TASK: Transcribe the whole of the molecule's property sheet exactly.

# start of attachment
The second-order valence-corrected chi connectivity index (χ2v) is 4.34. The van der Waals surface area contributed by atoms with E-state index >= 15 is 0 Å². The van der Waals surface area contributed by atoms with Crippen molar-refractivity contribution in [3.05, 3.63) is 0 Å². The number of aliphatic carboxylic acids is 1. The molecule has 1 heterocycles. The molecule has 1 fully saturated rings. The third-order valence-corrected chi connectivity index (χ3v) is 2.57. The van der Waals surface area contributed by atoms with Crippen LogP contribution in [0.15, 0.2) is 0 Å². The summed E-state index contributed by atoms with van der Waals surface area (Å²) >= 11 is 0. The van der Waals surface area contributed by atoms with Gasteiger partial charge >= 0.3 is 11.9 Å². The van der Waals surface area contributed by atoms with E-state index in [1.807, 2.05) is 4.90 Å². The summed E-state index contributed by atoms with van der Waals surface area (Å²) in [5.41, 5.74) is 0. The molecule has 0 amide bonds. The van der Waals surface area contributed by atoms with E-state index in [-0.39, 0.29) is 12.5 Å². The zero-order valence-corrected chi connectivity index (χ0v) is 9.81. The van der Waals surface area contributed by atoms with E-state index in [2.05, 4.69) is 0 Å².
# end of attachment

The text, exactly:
The second-order valence-corrected chi connectivity index (χ2v) is 4.34. The van der Waals surface area contributed by atoms with E-state index >= 15 is 0 Å². The van der Waals surface area contributed by atoms with Crippen molar-refractivity contribution in [3.05, 3.63) is 0 Å². The number of aliphatic carboxylic acids is 1. The molecule has 1 heterocycles. The molecule has 1 fully saturated rings. The third-order valence-corrected chi connectivity index (χ3v) is 2.57. The van der Waals surface area contributed by atoms with Crippen LogP contribution in [0.15, 0.2) is 0 Å². The summed E-state index contributed by atoms with van der Waals surface area (Å²) >= 11 is 0. The van der Waals surface area contributed by atoms with Gasteiger partial charge >= 0.3 is 11.9 Å². The van der Waals surface area contributed by atoms with E-state index in [1.807, 2.05) is 4.90 Å². The summed E-state index contributed by atoms with van der Waals surface area (Å²) in [5.41, 5.74) is 0. The molecule has 0 amide bonds. The van der Waals surface area contributed by atoms with E-state index in [-0.39, 0.29) is 12.5 Å². The zero-order valence-corrected chi connectivity index (χ0v) is 9.81. The van der Waals surface area contributed by atoms with E-state index in [2.05, 4.69) is 0 Å².